Not long after telegraph and telephone lines were strung across the U.S, the wireless telegraph was invented by Guglielmo Marconi. His two-way radio broadcast transmitted telegraph signals long distances without any wires.
Marconi recognized the disruptive potential of his new invention and sought out investors in England to fund his new venture. The Marconi Wireless Telegraph Company was formed in 1897.
A similar story played out across the pond in Chicago. Lee De Forest, fresh out of Yale, took a job as a laboratory assistant. De Forest joined Edwin Smythe and Clarence Freeman to help build their own wireless apparatus. In 1901, they successfully sent a communication to a yacht five miles off the coast of Lake Michigan.
The three quickly realized the business potential. All they needed was capital. So De Forest traveled to New York to find investors and form a company. He found Henry Snyder, a promoter, who scrounged up $3,000 from five investors and incorporated the Wireless Telegraph Company of America in New Jersey.
But it was Abraham White who changed the fate of their company forever. White was a self-made speculator who once made $100,000 on a 44-cent gamble. White immediately saw the potential of wireless technology to enrich himself and cooked up a scheme to make it possible:
No sooner had White been told the story of the Chicago experiments, and the success that De Forest and his fellow inventors had had in sending messages without wires than he began to build air castles for young De Forest. They would make fortunes out of wireless telegraphy, and the name of De Forest would go down in history among the great names of science.
They — White and De Forest — would form companies all over the world, and issue millions of dollars of stock to sell to investors, and they, the promoters, with a big slice of these millions as their share in the venture, would exchange their paper stock certificates for the green and white paper bearing the Government’s stamp. Their companies would erect wireless stations along the whole American seaboard, and every ship on the seas would pay them tribute. They would erect a string of land stations from coast to coast, and from the Isthmus of Panama to the snow-capped mountains of Alaska, and thy would compete with the telegraph and telephone companies. They would form a parent American company, that would be a nucleus for a string of wireless companies around the world. Companies would be formed in Canada and England, on the Continent, in Africa, the Orient — in every corner of the earth, and all these subsidiary companies would pay tribute to the parent company. Investors would tumble over each other in their haste to put their funds into the venture.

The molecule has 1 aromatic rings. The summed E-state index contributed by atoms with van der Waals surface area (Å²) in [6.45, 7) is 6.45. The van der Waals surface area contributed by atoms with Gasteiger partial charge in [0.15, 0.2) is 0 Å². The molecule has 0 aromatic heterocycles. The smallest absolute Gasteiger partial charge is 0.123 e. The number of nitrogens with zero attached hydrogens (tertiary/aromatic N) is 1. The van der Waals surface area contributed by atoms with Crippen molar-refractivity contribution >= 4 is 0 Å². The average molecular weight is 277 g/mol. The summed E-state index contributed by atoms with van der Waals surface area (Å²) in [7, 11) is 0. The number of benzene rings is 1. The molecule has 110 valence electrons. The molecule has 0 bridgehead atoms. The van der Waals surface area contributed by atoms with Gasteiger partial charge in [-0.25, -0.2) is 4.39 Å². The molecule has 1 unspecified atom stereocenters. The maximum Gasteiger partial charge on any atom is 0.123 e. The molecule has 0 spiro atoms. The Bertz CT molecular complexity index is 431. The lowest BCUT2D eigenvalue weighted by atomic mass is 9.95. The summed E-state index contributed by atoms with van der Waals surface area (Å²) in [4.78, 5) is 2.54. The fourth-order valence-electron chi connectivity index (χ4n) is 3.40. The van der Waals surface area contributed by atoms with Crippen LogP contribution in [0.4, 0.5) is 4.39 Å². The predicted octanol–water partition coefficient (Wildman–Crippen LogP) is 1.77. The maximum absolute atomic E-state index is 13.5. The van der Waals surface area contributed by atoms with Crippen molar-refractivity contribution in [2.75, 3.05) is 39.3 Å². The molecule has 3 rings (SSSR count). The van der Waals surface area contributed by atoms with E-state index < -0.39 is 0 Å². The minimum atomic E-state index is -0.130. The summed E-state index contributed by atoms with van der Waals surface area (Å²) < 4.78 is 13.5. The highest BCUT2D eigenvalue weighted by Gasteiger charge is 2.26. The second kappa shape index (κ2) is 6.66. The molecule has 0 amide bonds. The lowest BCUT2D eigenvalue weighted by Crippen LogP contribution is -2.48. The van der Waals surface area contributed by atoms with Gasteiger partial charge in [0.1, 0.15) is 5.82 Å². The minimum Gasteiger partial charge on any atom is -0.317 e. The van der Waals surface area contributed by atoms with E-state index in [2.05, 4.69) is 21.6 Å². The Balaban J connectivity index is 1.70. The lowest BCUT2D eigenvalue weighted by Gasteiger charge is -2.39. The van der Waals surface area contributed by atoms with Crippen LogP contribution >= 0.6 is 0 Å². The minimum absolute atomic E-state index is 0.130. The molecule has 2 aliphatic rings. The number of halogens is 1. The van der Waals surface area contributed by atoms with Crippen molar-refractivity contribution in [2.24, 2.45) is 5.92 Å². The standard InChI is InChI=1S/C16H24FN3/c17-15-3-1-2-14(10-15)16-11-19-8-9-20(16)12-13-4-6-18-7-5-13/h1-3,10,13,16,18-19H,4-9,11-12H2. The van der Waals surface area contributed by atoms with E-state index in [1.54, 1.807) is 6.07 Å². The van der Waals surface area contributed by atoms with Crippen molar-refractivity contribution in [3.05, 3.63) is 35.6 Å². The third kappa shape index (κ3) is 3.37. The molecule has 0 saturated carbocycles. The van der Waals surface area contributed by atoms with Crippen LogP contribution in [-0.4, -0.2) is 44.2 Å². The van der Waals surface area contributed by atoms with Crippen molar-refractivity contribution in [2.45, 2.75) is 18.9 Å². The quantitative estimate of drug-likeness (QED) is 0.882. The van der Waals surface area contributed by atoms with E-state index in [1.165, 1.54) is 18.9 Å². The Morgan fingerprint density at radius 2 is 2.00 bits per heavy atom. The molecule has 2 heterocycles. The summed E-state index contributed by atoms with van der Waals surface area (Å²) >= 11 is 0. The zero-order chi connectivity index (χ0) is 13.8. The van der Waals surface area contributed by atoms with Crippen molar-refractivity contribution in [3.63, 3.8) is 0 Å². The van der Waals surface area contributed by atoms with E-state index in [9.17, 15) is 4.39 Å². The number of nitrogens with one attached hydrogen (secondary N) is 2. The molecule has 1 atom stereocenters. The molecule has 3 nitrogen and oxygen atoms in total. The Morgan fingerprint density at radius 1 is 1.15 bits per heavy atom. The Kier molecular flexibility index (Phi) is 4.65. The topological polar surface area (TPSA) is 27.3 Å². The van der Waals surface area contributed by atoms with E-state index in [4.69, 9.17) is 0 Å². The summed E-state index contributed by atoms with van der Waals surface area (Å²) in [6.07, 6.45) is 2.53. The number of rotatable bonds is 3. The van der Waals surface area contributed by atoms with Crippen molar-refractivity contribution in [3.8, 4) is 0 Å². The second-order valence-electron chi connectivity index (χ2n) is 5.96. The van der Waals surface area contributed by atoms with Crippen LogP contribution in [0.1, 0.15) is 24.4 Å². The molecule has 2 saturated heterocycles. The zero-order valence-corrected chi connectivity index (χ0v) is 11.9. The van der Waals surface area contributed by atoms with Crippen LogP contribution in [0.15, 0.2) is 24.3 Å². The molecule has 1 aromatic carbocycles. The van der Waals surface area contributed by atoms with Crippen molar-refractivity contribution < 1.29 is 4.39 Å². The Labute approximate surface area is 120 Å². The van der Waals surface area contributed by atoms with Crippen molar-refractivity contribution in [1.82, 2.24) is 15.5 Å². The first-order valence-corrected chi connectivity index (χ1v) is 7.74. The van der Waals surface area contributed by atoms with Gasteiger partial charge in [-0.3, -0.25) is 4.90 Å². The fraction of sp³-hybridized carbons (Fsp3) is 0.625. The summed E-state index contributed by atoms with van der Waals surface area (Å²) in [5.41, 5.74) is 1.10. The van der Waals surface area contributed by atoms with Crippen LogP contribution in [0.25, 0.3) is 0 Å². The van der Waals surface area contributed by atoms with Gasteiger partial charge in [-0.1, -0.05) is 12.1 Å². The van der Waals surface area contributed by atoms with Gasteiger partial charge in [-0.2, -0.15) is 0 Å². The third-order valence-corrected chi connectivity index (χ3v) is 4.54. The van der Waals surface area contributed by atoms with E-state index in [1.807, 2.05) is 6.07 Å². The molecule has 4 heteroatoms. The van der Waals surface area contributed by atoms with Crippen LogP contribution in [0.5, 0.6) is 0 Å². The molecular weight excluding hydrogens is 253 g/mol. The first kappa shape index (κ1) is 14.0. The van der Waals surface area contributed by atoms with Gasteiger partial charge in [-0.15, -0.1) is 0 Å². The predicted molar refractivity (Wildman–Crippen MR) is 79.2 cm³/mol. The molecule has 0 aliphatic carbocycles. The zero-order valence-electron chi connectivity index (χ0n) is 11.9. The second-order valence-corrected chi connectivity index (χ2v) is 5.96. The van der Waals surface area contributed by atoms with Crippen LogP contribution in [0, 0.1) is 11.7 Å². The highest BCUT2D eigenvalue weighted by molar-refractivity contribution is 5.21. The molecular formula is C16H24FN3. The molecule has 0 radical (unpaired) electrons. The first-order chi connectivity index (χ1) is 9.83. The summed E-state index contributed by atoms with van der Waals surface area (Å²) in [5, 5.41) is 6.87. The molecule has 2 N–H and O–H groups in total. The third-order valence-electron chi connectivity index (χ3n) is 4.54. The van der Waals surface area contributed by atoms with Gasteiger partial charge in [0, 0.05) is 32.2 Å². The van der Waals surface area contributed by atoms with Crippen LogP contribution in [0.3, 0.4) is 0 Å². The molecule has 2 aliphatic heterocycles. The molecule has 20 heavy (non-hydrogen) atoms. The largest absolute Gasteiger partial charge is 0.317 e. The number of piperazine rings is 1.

White first created the De Forest Wireless Company of New Jersey in 1901. Its stock was split between White, De Forest, Snyder, and the original five investors in the Wireless Telegraphy Company.
White then set his sights on the next company. De Forest Wireless of Maine was formed in 1902, capitalized at $3 million, with funds raised through the sale of its promoted stock. White used De Forest Wireless of Maine to take over De Forest Wireless of New Jersey and seized control of the company, forcing De Forest, Snyder, and the five original investors out.
With the company under White’s control, his scheme was put into action. De Forest Wireless would be the parent company and own stock in any new companies he created. Yet, he had no intention of building an actual wireless company. White’s idea was to form new wireless companies across the U.S. and abroad with the sole purpose of printing stock to sell to the unsuspecting public. His agents did the selling. He, of course, got a cut of every stock sale to cover his promotion fees.
The 1901 stock promotion boom played right into White’s hands. He used a familiar tactic of the time to sell the wireless story as the greatest investment of the age:
No stocks will advance like the stock of the De Forest Wireless. It is as certain as arithmetic that great fortunes will be made out of this stock. It should now be purchased in just as large blocks as can possibly be handled, as there is no question whatever but that this stock, purchased at the present price, and held for a reasonable time, will make advances out of all proportion to its present selling price… When it is remembered that the stock of the Bell Telephone originally sold for a dollar a share, and advanced to five thousand dollars a share, it is well to consider the facts as here related.